The Scottish Episcopal Church will hold a historic vote later on whether to allow gay couples to marry in church.
If the vote is passed, it will become the first mainstream Christian organisation in the UK to allow same-sex marriage.
However, it will also leave the Church at odds with most of the rest of the worldwide Anglican Communion.
The motion to change canon law on marriage will be debated at the Church’s General Synod in Edinburgh.
The proposal would remove the doctrinal clause stating that marriage is between a man and a woman.
It will only be accepted if it receives the backing of at least two thirds of each house of Bishops, Clergy and Laity.
‘Humility and generosity’
At last year’s Synod, members of the Church agreed to send the issue for discussion to its seven dioceses.
Six of them voted in favour of amending the law. Only Aberdeen and Orkney voted against the proposal.
The head of the Episcopal Church has previously said that clergy opposed to same-sex marriage would be able to opt out under a “conscience clause”.
Speaking ahead of the General Synod, the Most Rev David Chillingworth said: “The Scottish Episcopal Church, in common with all other churches, expresses a diversity of views on this question.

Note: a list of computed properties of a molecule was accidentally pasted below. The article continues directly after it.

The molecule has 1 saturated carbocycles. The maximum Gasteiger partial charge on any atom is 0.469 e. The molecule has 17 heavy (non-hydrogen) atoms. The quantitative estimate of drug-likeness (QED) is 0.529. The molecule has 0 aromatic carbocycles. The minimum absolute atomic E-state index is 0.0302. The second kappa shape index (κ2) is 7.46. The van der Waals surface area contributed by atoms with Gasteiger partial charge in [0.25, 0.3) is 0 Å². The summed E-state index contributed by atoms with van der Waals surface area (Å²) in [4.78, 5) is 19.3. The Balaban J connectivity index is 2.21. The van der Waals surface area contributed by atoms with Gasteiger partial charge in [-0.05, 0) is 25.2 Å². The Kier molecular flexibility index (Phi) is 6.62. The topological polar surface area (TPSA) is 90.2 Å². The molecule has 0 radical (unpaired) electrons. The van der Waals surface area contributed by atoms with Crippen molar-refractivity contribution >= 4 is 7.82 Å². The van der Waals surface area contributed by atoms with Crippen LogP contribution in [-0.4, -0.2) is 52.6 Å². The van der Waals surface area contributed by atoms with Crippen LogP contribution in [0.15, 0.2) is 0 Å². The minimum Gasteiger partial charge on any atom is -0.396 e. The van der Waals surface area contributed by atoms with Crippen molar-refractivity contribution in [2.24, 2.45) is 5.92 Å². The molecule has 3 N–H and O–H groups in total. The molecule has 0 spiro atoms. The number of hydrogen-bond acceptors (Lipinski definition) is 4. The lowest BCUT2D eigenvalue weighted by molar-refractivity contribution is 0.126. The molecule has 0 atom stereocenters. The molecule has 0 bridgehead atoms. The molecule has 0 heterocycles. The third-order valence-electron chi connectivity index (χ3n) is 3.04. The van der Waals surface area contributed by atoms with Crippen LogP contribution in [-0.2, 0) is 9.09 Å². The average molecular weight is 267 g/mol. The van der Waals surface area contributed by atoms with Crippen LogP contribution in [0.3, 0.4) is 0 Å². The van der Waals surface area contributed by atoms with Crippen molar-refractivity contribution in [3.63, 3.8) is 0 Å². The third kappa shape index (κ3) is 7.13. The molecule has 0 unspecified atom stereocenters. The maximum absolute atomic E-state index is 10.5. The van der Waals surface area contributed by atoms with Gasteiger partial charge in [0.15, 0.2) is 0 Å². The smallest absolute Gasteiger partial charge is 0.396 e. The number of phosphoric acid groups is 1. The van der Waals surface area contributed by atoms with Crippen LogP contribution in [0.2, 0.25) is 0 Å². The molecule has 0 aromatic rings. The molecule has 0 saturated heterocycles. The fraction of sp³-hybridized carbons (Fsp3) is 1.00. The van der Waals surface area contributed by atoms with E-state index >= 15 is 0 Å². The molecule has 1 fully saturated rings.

“Those views are held with integrity. Our church will seek to reach a decision on the canonical question while sustaining its unity in Christ.
“To do so will require both humility and generosity on all sides.”
Same sex marriage became legal in Scotland at the end of 2014 but the Church of Scotland and the Roman Catholic Church opposed the move.
The issue has provoked passionate debate within the Anglican Communion.
However, last month the Church of Scotland voted to approve a report which could allow ministers to conduct same-sex weddings in the future.
And in February, a report opposing gay marriage was opposed by the Church of England’s Synod.
Analysis by BBC Scotland correspondent John McManus
All but one of the Scottish Episcopal Church’s dioceses has already voted in favour of amending church law, to open marriage to couples of the same sex.
Yet this final vote is likely to rouse fierce emotions.
Not only because it may challenge traditional understandings of marriage, but also because if the change is passed, it could result in a backlash by the rest of the 80-million strong global Anglican Communion.
Supporters hope that if their arguments hold, gay couples will be walking down the aisles of some Scottish churches within the year.
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